On February 2, 2011, Texas Governor Rick Perry signed an executive order requiring all sixth grade girls in the state to be vaccinated against the human papillomavirus virus (HPV), a sexually transmitted disease that causes cervical cancer. The order was the first of its kind in the US, although Virginia had previously mandated voluntary HPV vaccincation through the state legislature in March 2007. Governor Perry cited "an incredible opportunity to effectively target and prevent cervical cancer" in support of taking the issue out of the Texas legislature's control, where it faced strong opposition. Texas legislators questioned the legality of Perry's order and quickly repealed it with overwhelming support. Similar pieces of HPV vaccination legislation have faced opposition in New Mexico, but enjoyed support in Alaska, the District of Columbia and New Hampshire.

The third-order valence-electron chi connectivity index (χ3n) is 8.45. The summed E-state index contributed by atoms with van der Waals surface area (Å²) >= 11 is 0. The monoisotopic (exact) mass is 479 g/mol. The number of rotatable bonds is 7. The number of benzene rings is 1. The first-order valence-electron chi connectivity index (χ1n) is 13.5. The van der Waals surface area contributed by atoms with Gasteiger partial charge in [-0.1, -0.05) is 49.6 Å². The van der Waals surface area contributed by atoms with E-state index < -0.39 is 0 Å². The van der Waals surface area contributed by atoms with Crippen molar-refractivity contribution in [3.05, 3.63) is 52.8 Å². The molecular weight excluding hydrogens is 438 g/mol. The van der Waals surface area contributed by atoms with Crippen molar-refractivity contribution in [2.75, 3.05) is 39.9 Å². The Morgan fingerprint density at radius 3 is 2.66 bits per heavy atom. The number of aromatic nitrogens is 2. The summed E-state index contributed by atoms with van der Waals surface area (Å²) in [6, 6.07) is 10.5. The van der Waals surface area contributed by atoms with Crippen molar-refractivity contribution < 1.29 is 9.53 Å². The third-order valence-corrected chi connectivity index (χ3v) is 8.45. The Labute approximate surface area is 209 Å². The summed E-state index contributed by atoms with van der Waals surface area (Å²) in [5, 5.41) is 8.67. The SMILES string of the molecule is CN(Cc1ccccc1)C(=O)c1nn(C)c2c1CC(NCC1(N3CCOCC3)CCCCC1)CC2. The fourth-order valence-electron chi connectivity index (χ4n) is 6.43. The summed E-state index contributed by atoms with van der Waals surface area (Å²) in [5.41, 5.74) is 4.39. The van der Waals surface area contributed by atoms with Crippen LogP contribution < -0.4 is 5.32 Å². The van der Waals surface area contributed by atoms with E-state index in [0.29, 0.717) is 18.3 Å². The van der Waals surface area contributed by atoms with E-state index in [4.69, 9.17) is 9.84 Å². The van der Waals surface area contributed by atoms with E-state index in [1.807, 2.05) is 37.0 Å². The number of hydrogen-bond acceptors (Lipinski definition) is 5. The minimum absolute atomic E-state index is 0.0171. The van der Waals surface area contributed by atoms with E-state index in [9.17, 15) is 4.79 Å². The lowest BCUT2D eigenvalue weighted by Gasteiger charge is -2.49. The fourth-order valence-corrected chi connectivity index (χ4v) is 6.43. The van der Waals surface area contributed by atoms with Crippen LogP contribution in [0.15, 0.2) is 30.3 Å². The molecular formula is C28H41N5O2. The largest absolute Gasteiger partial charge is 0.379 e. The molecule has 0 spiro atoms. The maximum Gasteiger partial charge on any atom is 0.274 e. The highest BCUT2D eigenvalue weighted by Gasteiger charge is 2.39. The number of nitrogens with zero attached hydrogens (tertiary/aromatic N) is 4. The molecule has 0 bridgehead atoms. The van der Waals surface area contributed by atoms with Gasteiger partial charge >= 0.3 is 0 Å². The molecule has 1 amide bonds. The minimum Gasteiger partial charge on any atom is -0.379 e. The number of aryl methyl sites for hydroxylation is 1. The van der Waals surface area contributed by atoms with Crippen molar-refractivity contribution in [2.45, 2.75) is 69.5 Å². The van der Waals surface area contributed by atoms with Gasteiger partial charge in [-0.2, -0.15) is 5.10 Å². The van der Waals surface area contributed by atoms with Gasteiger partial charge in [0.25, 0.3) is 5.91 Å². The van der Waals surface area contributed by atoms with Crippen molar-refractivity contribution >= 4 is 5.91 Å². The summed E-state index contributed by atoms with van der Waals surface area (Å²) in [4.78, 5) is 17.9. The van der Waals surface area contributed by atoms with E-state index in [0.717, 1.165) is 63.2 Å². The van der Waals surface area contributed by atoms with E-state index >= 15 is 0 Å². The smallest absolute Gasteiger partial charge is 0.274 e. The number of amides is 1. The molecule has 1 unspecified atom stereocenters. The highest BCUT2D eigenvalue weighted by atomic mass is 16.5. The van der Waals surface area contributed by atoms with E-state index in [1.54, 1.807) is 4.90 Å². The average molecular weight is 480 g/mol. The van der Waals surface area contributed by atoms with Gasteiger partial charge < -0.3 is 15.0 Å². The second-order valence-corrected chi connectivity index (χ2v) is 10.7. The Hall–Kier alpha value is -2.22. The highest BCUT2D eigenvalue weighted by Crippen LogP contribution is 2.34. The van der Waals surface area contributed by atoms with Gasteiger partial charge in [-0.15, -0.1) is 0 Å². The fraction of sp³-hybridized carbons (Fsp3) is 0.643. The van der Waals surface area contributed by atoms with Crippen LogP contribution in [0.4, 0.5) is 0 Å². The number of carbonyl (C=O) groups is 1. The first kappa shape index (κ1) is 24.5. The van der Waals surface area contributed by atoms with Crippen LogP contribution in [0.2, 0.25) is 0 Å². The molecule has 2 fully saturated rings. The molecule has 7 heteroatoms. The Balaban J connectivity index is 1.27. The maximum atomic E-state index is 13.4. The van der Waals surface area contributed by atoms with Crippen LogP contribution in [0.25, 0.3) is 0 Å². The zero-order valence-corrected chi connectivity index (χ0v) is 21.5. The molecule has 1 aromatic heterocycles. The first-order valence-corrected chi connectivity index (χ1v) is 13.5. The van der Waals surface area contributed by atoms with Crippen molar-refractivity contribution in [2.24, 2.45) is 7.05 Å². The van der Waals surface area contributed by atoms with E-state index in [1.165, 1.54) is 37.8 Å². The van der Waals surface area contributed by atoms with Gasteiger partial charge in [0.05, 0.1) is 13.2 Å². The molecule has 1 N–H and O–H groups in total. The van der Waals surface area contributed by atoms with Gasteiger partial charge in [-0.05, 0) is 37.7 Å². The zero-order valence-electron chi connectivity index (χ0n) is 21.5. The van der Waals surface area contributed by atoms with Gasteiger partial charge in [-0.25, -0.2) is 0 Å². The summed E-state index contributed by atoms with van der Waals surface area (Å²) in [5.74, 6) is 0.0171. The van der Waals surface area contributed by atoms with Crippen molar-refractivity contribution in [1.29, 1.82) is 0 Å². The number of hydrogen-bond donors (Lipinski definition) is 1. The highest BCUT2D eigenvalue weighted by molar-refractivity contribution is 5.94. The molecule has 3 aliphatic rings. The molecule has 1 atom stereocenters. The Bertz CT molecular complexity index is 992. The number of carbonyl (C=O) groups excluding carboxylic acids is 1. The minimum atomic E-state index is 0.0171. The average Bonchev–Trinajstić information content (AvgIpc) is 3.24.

Learn more about Texas and the laws governing vaccines from the JURIST news archive.